Summer is like whiskey to me. Was it Gen'l Lee or Jackson who said that he didn't drink spirits because he "liked it too much"? Surely the same could be said of me in this season of sun when I'm driven with a high fever to collect experiences for experience's sake (oh vanity of vanities), beginning in May when I wandered amid the Savannah-like streets of German Village after seeing an outdoor performance of A Midsummer Night's Dream.
That was the beginning of my ruin. "Ruined by reading" goes the phrase but who isn't ruined by summer? It's hardwired in us to seek that which is given and then held back - the body, for example, puts on more fat after long fasts than it otherwise would, actually treating generic calories differently afterwards. So too, I suppose, the God-seeker who hungry in this life finds her reward in the next that much more to her appetite, given the keenness of her earthly appetite.
Running helps. It helps slake this gelatinous summer upon which I so gluttonously gorge! (Bulwer-Lytton here I come!) I run by the soul-deadening architecture of the Convention Center, the cement block so denigrated by the UK Times columnist covering the Episcopalian convention. It's so drab and dreary that it feels intentional, as if it its plainness was done purposely. I run later into the bliss of Victorian Village with its pleasing hidden-nook-and-cranny houses fastidiously enclosed by ornate black iron fences. I think: do I like this better simply because it's less familiar? Because it provokes nostalgia or sentiment? Would someone in the Victorian Era would pass by them as I do the Convention Center?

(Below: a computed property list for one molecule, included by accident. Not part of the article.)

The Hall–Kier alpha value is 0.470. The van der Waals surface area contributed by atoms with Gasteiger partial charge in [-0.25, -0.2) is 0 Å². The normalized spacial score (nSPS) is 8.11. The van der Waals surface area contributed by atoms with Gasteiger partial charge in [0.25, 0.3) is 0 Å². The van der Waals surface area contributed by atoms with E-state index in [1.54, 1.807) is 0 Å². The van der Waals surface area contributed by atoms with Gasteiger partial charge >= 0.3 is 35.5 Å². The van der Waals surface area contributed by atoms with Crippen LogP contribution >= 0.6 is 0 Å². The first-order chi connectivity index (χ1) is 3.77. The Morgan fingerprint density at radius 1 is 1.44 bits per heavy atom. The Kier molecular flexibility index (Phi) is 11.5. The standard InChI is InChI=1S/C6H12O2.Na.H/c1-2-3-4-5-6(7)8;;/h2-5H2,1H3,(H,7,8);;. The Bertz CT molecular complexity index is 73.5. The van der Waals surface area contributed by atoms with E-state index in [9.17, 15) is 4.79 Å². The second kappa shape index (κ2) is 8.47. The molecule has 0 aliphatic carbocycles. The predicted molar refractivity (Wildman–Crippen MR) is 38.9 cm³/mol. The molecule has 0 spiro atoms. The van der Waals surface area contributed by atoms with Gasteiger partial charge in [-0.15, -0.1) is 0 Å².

I want to disentangle it and find the line between what is intrisically beautiful and what is merely novel and evocative of something else. A fool's errand, of course. The futility of that exercise reminds me of Neuhaus's attempt to disentangle his experiences from his theological reading in pinning down how his conversion to Catholicism came about:
These were nontheological, even psychological, factors in the story of how I became the Catholic I was. That does not mean they were unimportant. I have long since given up all hope of definitive success in disentangling the factors that formed me from the intellectual and theological reasons I gave, and give, for the decisions I have made. Early on I came across and took to heart William Butler Yeats's caution against rummaging through the rag-and-bone shop of the human heart.It seems the danger of seeking after experiences of physical and intellectual stimulation is to begin to apply the same standard to prayer, to our spiritual lives, where God is not interested in supplying spiritual ecstasies like a glorified tour director. Neuhaus had a week like that once and said, "in the years that followed I would, from time to time, try to re-create them, to experience again what I experienced then. It never worked."
"Gather the flowers while ye may," and I do, gather the sun's largess even though sometimes it feels a bit...frivolous. Perhaps the frivolous can lead to depth though. Jody Bottum writes poetry, so you know he has a frivolous streak (I joke), and today he began what looked to be the Most Banal Post Ever Written, something about ukuleles. By the end he was quoting TS Eliot and Edward Gibbon, tussling with the signs of our decline and fall...